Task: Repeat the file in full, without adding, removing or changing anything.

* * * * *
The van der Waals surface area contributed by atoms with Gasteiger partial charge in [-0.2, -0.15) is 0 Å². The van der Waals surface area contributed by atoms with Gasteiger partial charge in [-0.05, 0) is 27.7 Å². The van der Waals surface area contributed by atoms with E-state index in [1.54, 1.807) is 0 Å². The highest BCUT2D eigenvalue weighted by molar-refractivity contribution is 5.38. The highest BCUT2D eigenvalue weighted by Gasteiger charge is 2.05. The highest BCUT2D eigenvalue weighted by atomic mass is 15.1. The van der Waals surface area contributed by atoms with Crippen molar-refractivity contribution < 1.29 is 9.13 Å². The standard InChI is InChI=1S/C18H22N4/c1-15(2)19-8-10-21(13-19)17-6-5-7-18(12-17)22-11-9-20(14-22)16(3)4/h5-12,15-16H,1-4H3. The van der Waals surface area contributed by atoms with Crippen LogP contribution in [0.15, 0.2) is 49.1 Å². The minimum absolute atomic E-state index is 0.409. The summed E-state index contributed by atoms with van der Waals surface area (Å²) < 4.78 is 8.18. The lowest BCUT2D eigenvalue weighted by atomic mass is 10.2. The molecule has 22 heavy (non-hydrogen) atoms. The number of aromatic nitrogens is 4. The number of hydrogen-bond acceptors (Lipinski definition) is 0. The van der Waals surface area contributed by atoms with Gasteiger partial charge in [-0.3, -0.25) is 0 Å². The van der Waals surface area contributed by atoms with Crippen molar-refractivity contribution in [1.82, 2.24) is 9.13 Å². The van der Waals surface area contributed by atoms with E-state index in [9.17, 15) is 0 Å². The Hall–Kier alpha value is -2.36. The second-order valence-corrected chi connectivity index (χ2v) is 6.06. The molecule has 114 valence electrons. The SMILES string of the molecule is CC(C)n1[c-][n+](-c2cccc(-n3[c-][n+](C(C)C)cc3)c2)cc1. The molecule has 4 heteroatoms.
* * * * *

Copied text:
The van der Waals surface area contributed by atoms with Gasteiger partial charge in [-0.2, -0.15) is 0 Å². The van der Waals surface area contributed by atoms with Gasteiger partial charge in [-0.05, 0) is 27.7 Å². The van der Waals surface area contributed by atoms with E-state index in [1.54, 1.807) is 0 Å². The highest BCUT2D eigenvalue weighted by molar-refractivity contribution is 5.38. The highest BCUT2D eigenvalue weighted by Gasteiger charge is 2.05. The highest BCUT2D eigenvalue weighted by atomic mass is 15.1. The van der Waals surface area contributed by atoms with Crippen molar-refractivity contribution < 1.29 is 9.13 Å². The standard InChI is InChI=1S/C18H22N4/c1-15(2)19-8-10-21(13-19)17-6-5-7-18(12-17)22-11-9-20(14-22)16(3)4/h5-12,15-16H,1-4H3. The van der Waals surface area contributed by atoms with Crippen LogP contribution in [0.15, 0.2) is 49.1 Å². The minimum absolute atomic E-state index is 0.409. The summed E-state index contributed by atoms with van der Waals surface area (Å²) < 4.78 is 8.18. The lowest BCUT2D eigenvalue weighted by atomic mass is 10.2. The molecule has 22 heavy (non-hydrogen) atoms. The number of aromatic nitrogens is 4. The number of hydrogen-bond acceptors (Lipinski definition) is 0. The van der Waals surface area contributed by atoms with Gasteiger partial charge in [-0.3, -0.25) is 0 Å². The van der Waals surface area contributed by atoms with Crippen molar-refractivity contribution in [1.82, 2.24) is 9.13 Å². The van der Waals surface area contributed by atoms with E-state index in [9.17, 15) is 0 Å². The Hall–Kier alpha value is -2.36. The second-order valence-corrected chi connectivity index (χ2v) is 6.06. The molecule has 114 valence electrons. The SMILES string of the molecule is CC(C)n1[c-][n+](-c2cccc(-n3[c-][n+](C(C)C)cc3)c2)cc1. The molecule has 4 heteroatoms.